In watching the first two episodes of Generation Kill, I was intrigued by the choice in casting of James Ransone. Corporal Josh Ray Person is played by Ransone, who in the second season of The Wire plays Ziggy Sobotka. Watching the first two episodes I couldn’t help but find uncanny similarities in their characters, with both being very talkative, controversial and really just dominating every scene they were in. Cpl. Person is very prevalent in the first two episodes largely due to Evan Wright’s character being in Cpl. Person’s humvee. Wright’s character is constantly jotting down quotes from Cpl. Person, who is either informing the reporter on the blunt truths of the Marines or offering several different theories to fellow Marines. Cpl. Person has several memorable scenes including his theory that the war was about “pussy” instead of oil or WMDs, or his response to a letter received from a fourth grade student. Ziggy, of course, is equally controversial, with his own theories and his ability to search out trouble while carrying around a duck. There are also tones of homoeroticism exhibited by both characters as Ziggy often flashes his genitals in the bar, and Cpl. Person is quick to comment on the good looks of Rudy. The casting of James Ransone was my initial clear perception of David Simon and Ed Burns’ influence on Generation Kill, amongst the ensemble cast and depictions of Encino Man & Captain America.

Generation Kill

When I saw Generation Kill before this class, I did not know that it was a Burns/Simon production. On the re-watch, I am beginning to understand how television authorship really does affect a particular show. Generation Kill looks and feels really similar to the Wire. The documentary style returns in Generation Kill, but it is the characters that are most similar to me. Like in the Wire, each character is extremely complex, and there are many of them, although Generation Kill is arguably much easier to follow initially than The Wire. The dialogue feels real, like in the Wire, and it ultimately feels grittier and more realistic than other war mini-series we’ve seen (i.e. Band of Brothers, which tends to glorify war). If The Wire was the answer to the glorification of police work, then Generation Kill is the answer to most war shows on television that glorify battle.

Ultimately Generation Kill fits in perfectly with Simon’s overall work–he’s trying to paint a picture of “the collapse of the American Empire.” In The Wire, he showed our domestic problems, in Generation Kill he’s talking about issues abroad. Both works seem to compliment each other in Simon’s negative worldview. It was interesting to see this continuity in Simon’s authorship from The Wire to Generation Kill.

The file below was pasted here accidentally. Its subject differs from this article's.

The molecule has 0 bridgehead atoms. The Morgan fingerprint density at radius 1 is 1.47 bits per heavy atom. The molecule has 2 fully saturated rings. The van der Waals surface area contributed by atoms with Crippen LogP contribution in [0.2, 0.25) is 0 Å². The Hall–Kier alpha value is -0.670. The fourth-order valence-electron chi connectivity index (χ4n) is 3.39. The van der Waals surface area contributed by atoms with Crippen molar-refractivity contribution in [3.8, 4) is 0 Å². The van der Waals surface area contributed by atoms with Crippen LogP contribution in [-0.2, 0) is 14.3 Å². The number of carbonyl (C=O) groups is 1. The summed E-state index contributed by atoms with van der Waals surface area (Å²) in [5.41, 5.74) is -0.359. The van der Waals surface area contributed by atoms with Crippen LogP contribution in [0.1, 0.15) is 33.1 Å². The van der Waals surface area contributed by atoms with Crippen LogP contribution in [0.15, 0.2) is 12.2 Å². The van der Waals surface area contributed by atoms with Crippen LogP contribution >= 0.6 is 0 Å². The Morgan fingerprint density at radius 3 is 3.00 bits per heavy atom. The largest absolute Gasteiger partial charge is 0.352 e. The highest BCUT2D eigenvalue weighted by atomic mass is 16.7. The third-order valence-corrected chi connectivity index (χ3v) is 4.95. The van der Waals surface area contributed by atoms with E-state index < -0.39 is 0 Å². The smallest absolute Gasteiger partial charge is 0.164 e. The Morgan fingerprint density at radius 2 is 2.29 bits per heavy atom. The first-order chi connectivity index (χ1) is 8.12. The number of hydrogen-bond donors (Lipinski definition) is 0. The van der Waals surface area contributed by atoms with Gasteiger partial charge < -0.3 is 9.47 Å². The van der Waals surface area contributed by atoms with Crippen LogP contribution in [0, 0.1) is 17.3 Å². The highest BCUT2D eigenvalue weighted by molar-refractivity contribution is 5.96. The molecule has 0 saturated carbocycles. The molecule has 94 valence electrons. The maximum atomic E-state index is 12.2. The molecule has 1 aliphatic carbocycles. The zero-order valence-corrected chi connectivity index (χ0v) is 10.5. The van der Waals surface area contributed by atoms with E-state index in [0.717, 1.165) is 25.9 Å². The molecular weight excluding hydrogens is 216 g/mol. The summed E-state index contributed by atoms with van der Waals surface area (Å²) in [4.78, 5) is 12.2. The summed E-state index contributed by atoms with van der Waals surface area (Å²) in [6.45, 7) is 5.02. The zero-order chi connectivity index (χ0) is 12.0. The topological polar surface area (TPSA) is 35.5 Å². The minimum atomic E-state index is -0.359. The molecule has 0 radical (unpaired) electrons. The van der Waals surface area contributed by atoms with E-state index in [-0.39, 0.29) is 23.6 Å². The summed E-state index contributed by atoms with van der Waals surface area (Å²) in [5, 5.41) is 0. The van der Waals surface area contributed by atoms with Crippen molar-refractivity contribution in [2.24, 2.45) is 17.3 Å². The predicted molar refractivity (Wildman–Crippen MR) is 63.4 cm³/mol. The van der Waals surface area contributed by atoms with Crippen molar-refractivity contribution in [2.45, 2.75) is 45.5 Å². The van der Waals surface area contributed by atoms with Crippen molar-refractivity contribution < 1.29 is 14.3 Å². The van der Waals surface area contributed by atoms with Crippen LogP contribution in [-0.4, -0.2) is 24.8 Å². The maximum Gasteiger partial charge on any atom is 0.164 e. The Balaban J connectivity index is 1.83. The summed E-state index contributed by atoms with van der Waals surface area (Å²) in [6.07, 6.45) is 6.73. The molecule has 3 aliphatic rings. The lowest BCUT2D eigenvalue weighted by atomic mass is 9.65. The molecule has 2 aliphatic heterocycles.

Finally figured out what was so irksome…

Ever since we started taking a look at Davide Simon’s The Corner and then continuing into our study of The Wire there has been an irksome itch at the back of my mind, something I didn’t really have the vocabulary to express (as evidenced by my several failed attempts in class). Our discussion in class last Monday and its focus on “authenticity,” though, helped me to come to a more solidified realization of what I find problematic about Simon and his work. During last week’s discussion, I couldn’t help but be bothered by theidea that in order for The Wire to be successful, Simon had to establish authority through exaggerating the notion that the depictions of Black urban life in Baltimoe were “authentic” either to himself or those which he attempts to represent. It was pointed out in class that, fundamentally, Simon had the ingeniuity and will to successfully pitch a show to HBO that highlights systemic problemacies like no other show preceding it. While there’s no doubt in my mind that Simon deserves repect for this accomplishent, I take issue with the implied notion that Simon stepped up to the plate to humanize the Black urban experience when those who truthfully lived the experience would not. Let us not forget that the systemic oppressions depicted in The Wire and to a degree in The Corner are in fact real. Although Simon’s interviews and demeanor often belie blue collar roots he, in actuality, had a comfortable middle-class upbringing in the ‘burbs. Both his race and his class have given Simon the privledged opportunities which enabled him to eventually create The Wire.

While I agree with Simon’s politics and especially appreciate his more humanized depictions of poor urban communities, it does not excuse the fact that his appropriation of Black/working-class “authenticity” as a means of generating both cultural and real capital benefiting himself. Furthermore, his “authentic” cultural and linguistic representations of Blacks continue the trend of commodifying Blackness for capitalist gain.

I am not dismissing the positive step forward that The Wire‘s more humanizing and nuanced representations provide. However, I also don’t agree that Simon’s positive intentions/end-game justify the means.